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Posted at 2:35 p.m. on Dec. 16, 2013
Most Americans of working age can’t remember when manufacturing wasn’t in decline. It’s been a staple of news and politics since the Carter administration. The Senate Banking, Housing and Urban Affairs Subcommittee on Economic Policy tapped right into the mood of inevitable decay at a hearing last week on rebuilding American manufacturing.
The late afternoon timing of the hearing didn’t help anyone’s attention span.
Imagine the late shift at a factory out near the railroad tracks that’s been cutting back production for years. The workers aren’t sure the foreign owners remember they have a factory there and the workers also aren’t sure whether it’s better to be remembered or forgotten.
Or alternatively, what with last week’s snow turning crusty and it already becoming dark outside, imagine the factory political commissars bringing next year’s production targets to workers at a ball-bearing plant in the Ural Mountains.
On a gloomy Washington day, even the lighting wasn’t interested in the hearing room.
Only three of eight senators showed up and there weren’t many more people in the audience. The perkiest staff member turned out to be the one responsible for Nevada Republican Sen. Dean Heller’s crutches. Both of them (Heller and the staffer, although both crutches also departed) left as soon as it was polite to do so. Subcommittee Chairman Jeff Merkley, D-Ore., kept the witnesses busy until Sen. Elizabeth Warren, D-Mass., could get back from the Senate floor and take over the questioning.
Teaching at Harvard demands a few tricks to keep the students engaged. Warren has an entire repertory of nods and head shakes to do so. She’s Bartholomew Cubbins but with head gestures. Warren’s moving head carries more nuance than many members of Congress can find in the dictionary.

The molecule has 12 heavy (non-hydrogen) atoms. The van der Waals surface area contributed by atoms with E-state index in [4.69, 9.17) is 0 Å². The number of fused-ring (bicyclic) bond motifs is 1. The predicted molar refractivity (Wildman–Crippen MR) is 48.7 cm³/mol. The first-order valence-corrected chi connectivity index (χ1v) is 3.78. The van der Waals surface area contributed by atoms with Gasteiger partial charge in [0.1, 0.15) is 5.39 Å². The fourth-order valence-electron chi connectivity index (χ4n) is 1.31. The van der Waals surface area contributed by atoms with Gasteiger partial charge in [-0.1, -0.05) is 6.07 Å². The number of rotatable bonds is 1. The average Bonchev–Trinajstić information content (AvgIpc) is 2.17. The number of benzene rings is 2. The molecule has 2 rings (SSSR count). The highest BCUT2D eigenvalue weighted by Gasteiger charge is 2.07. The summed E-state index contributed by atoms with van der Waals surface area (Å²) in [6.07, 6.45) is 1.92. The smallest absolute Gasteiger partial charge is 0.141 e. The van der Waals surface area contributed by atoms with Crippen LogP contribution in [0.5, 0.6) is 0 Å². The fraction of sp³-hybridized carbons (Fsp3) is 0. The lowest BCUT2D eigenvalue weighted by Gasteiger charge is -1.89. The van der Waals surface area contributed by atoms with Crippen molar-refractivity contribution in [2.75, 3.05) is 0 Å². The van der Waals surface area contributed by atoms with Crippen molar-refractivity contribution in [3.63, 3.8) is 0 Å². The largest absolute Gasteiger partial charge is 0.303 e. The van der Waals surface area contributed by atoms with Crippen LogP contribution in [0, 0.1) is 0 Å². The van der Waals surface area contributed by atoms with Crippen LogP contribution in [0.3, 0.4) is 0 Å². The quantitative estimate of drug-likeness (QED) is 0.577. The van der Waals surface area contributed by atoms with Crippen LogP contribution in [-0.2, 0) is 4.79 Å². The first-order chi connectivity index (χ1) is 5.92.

She has a slow, methodical “aren’t you clever” nod to encourage a witness. She can do a rapid “hurry up and finish your point” nod and she can tweak that into a “good point, please continue” gesture or, just as subtly, turn it into its near opposite, the “I’ve heard this before and don’t believe it for a second” nod. Warren has an emphatic, chin-down-once-and-stop nod to say, “Well done for citing that obscure research,” and she varies that slightly in a, “The policy is obvious. How could anybody disagree?” nod. She’s got a middle-speed “as a witness before this committee you can have your say nod but nobody is taking you seriously” nod.
Warren has a combination nod and head shake to say, “The evidence is mixed.” She’s got a nod that turns into a head shake. She can shake her head to convey disbelief, and, like everybody else, she can shake her head in disagreement. What sets Warren apart is that she can even shake her head in agreement. She pulled that one off at least once at Wednesday’s hearing.
American manufacturing should be so adept.
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